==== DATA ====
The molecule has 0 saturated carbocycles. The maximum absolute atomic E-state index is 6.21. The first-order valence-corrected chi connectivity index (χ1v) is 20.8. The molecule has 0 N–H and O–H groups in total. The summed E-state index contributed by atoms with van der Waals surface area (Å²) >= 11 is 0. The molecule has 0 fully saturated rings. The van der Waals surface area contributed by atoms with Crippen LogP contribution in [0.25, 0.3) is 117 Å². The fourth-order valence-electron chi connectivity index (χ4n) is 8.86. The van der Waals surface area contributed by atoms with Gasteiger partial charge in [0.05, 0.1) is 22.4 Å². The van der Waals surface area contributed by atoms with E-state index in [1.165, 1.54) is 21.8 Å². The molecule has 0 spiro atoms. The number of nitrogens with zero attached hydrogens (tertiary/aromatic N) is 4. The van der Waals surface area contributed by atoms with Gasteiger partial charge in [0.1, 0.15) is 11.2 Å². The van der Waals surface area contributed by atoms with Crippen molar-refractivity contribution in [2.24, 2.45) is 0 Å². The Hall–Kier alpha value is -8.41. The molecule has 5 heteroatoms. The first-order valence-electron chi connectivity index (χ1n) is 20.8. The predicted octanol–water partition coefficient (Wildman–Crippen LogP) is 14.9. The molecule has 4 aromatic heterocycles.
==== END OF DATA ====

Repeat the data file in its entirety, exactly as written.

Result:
The molecule has 0 saturated carbocycles. The maximum absolute atomic E-state index is 6.21. The first-order valence-corrected chi connectivity index (χ1v) is 20.8. The molecule has 0 N–H and O–H groups in total. The summed E-state index contributed by atoms with van der Waals surface area (Å²) >= 11 is 0. The molecule has 0 fully saturated rings. The van der Waals surface area contributed by atoms with Crippen LogP contribution in [0.25, 0.3) is 117 Å². The fourth-order valence-electron chi connectivity index (χ4n) is 8.86. The van der Waals surface area contributed by atoms with Gasteiger partial charge in [0.05, 0.1) is 22.4 Å². The van der Waals surface area contributed by atoms with E-state index in [1.165, 1.54) is 21.8 Å². The molecule has 0 spiro atoms. The number of nitrogens with zero attached hydrogens (tertiary/aromatic N) is 4. The van der Waals surface area contributed by atoms with Gasteiger partial charge in [0.1, 0.15) is 11.2 Å². The van der Waals surface area contributed by atoms with Crippen molar-refractivity contribution in [2.24, 2.45) is 0 Å². The Hall–Kier alpha value is -8.41. The molecule has 5 heteroatoms. The first-order valence-electron chi connectivity index (χ1n) is 20.8. The predicted octanol–water partition coefficient (Wildman–Crippen LogP) is 14.9. The molecule has 4 aromatic heterocycles.